Balkan Zinc looks set to be the first zinc miner to list in London - if not quite in living memory, then at least in a long, long while.
For a long time, zinc was the metal perennially out of favour. Even during the height of the mining boom it lagged, and promoters around town found the zinc slog harder than almost any other.
One major zinc producer, Nyrstar, pretty much left the mining business altogether. And in February 2016 Horsehead Holding Corp (OTCMKTS:ZINCQ), a billion dollar zinc recycling company, filed for Chapter 11 protection in the US.
But things are changing fast.
The imminent listing of Balkan Zinc, which looks set to come to the market in mid-February, is one sign of that. But there are other signs too.
Ferrum Crescent (LON:FCR) has lately got into zinc, Hannan Metals (CVE:HAN) has acquired the Kilbricken project in Ireland, ZincOx (LON:ZOX) is still alive, just, and signing new deals in Korea, while Avrupa (CVE:AVU) is actively looking for deals on the Iberian pyrite belt to complement its existing position.
Meanwhile, Turkish conglomerates are nosing about looking for opportunities, and other companies too are looking to take positions in the metal.
Why is this?
Simple - after long years when supply was easily equal to demand, zinc is now slipping into deficit.
Zinc stocks, as measured by LME inventories, fell in early January, and stood at 419,800 tonnes. These are levels not seen since the end of the last mining boom, and the lack of inventory has been accompanied by a corresponding rise in the price which, at the current US$1.23 per pound, is higher than it’s been since 2008.
The first sign of this recovery was an increasing interest in zinc EFTs, for example the ETFS Commodity Securities Limited ETF (LON:ZINC), which is now trading at a five year high, but which first really moved at the end of 2015.
Then, during 2016, momentum began to gather, although the parlous state of the wider mining equities markets was still acting as something of a drag. It wasn’t until late in the year that investors really began to wake up to the potential uplift available in zinc.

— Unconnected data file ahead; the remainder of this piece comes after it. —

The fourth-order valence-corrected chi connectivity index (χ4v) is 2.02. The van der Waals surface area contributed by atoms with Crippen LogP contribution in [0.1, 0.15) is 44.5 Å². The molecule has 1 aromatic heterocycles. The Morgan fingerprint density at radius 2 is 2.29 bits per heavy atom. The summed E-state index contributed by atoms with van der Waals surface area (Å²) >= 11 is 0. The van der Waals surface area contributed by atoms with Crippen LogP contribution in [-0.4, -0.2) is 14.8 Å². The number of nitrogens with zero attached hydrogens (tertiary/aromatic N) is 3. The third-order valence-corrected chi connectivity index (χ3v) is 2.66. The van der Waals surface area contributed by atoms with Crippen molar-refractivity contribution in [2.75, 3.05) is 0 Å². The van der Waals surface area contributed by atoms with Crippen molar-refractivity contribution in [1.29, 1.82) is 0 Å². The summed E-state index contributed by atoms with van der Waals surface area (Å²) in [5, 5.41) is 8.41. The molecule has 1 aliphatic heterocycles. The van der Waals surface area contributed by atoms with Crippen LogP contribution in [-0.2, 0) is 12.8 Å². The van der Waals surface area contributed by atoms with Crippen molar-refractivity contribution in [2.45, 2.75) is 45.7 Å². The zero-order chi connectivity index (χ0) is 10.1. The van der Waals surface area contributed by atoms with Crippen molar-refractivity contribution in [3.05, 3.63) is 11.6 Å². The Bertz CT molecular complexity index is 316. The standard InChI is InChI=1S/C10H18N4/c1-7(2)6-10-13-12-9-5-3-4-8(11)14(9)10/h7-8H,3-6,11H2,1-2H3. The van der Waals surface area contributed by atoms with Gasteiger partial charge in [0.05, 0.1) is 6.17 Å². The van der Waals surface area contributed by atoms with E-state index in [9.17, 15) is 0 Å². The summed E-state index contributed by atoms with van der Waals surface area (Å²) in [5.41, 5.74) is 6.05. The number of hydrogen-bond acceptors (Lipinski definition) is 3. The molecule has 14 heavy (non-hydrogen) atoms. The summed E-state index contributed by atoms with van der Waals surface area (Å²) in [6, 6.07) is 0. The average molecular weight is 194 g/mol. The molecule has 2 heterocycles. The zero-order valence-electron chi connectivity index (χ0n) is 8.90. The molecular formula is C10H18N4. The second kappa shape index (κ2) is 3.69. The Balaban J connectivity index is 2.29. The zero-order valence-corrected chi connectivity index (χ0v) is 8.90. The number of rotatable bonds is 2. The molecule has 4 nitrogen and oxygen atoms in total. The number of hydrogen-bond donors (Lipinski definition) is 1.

And by that time, many canny companies had already taken significant positions. Thus Hannan and Balkan are already in place with exploration and development projects. The same is true of Zinc of Ireland (ASX:ZMI), which has several projects in Ireland, Rathdowney Resources (CVE:RTH), which has just announced a C$5mln placing, BRM Group(LON:BMR), which has just issued a positive update on its Zambian projects, and Ironbark zinc (ASX:IBG), which is moving forward with its projects in Greenland.
On the North American side, the zinc companies have become increasingly active too. Thus Nevada Zinc (CVE:NZN) is attracting interest in its Lone Mountain project, including from out of Europe, Arizona Mining (TSE:AZ) is moving ahead with the Taylor deposit and Callinex Mines (CVE:CNX) has hit a three year high of C$0.65 on the strength of exploration success at Pine Bay in Manitoba.
This latter project is situated adjacent to the famous Flin Flon project of Hudbay Minerals (TSE:HBM), which is now boosting production to meet the new market strength. Hudbay shares have more than tripled in value over the past year.